I am not a fan of myspace. I came to the site kicking and screaming. However, it has been occasionally beneficial. Case in point, that's how the Geeks of Doom (geeksofdoom.com) found me! They were kind enough to review Afterlife. Below is the review, minus the first two paragraph summary. For the full review, you can always go here.
Creators Stormcrow Hayes and Rob Steen have reached into the deepest and darkest recesses of the minds of the human collective and brought to the surface the awful and horrible truth about what is waiting for us after we breathe our last breath on Earth. What they have to offer us is a mind-numbing nihilistic view point, that given credence by the wrong people, could spell the ruin for everything that has been created since the dawn of man.
What is even more disturbing perhaps, is that even as Hayes and Steen set out to destroy every single religious viewpoint and every single justification to lead a moral and righteous life, they have in their own twisted way given birth to yet another faith-based religion that matter-of-factly offers all the answers. Yes, there is a soul, yes there is an afterlife, and no, nothing you’ve ever done — good or bad — and nothing you’ve ever accomplished matters. And if there is a Creator, it certainly doesn’t care and has left a long, long time ago.
Afterlife is being published by Tokyopop, known as one of the premiere importers and translators of Japanese manga for the English speaking world, while maintaining the original digest-sized format of the Japanese originals. Even though Hayes and Steen are both American, their creation fits in remarkably well with the attitude of their Japanese counterparts. Rob Steen’s black and white artwork in particular falls in line with the manga style, and is filled with deep blacks spreading to infinite, speeds lines during the actions sequences, and bizarre panel layouts that make each page an eye-popping adventure in themselves.
Clocking it an 180 pages, in Afterlife, Hayes and Steen offer quite a lot to take in, and by the final page your entire outlook on life could very well be changed forever. A careful reader will be able to decipher just what has been brought to the page, for this is no mere comic book, but both a warning and lesson that must be learned before it is too late and one finds that the only thing waiting in death is emptiness and nothingness forever, and ever, and ever, and ever…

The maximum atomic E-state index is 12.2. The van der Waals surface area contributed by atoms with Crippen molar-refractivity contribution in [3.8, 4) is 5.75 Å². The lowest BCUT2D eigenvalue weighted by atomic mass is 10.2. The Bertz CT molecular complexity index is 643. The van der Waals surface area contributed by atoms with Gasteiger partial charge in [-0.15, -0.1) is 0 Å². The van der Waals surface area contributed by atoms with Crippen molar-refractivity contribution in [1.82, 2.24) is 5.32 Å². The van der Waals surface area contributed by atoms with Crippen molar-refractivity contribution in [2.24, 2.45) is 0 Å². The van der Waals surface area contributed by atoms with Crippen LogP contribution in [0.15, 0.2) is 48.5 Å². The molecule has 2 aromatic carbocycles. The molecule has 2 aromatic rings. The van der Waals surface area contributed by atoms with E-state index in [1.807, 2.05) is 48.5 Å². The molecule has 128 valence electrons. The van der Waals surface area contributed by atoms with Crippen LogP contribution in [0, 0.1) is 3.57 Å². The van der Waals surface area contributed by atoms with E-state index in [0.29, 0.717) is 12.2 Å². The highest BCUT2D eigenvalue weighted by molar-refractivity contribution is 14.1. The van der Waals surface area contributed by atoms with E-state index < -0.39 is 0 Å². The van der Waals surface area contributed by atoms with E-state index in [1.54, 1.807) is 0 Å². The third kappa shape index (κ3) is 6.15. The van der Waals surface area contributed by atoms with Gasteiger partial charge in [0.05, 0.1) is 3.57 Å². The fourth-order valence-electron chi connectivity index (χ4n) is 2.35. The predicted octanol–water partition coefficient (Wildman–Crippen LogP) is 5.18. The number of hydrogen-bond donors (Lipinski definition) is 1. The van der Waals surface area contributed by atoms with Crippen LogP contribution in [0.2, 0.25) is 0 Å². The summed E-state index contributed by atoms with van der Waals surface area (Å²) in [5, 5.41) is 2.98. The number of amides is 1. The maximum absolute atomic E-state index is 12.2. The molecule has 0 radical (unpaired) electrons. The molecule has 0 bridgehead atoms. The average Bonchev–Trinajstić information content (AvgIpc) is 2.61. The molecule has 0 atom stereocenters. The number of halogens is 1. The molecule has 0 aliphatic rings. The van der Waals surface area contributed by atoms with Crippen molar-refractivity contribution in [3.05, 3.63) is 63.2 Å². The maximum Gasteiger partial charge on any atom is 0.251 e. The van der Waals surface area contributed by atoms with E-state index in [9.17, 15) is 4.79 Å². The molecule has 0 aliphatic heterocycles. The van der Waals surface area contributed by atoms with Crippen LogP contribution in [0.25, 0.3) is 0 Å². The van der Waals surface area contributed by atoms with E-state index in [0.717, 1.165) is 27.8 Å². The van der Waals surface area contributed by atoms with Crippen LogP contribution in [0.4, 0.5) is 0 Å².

Monday, October 1, 2007
However, I was pleasantly surprised by the cast which included Penelope Ann Miller ("The Relic," "Carlito's Way," "The Freshman"), Henry Thomas ("E.T.") and Dean Stockwell ("Quantum Leap," Battlestar Galactica" and so much more).
Needless to say, I'm ambivalent about watching this film. Fortunately, I don't have to worry about it yet. Despite the movie wrapping production over a year ago, it still hasn't appeared on DVD.
I recently discovered the film has been released in Europe. Below is the cover art:
I'll admit our title (the infamous Nick Angelo was my co-writer) was far from original, but we would have gladly come up with something more interesting than their shortened, bland version of just "The Deal." "The Deal" sounds like a documentary on business practices with your host, Donald Trump.
At any rate, I discovered on a site that seems akin to Netflix (here is the official link: (http://www.lovefilm.com/product/88263-The-Deal.html), two viewer comments. Here they are:
Didn't know any of the cast so was pleasantly surprised. the opening 5-10mins has you wondering what it's all about but in a good way. Good film well worth watching as little bit different.
Obviously made for syndicate USA and Spain - bad acting and even poorer script/story line non existent. Give it a miss.
Of course, I haven't seen it yet, but I'm more inclined to believe the latter. After all, I was there for the rewrites - eight drafts, each one slightly worse than the one before.
If you haven't guessed, I do not endorse this film. However, I am proud to have a produced film under my belt. Sound hypocritical? Welcome to Hollywood.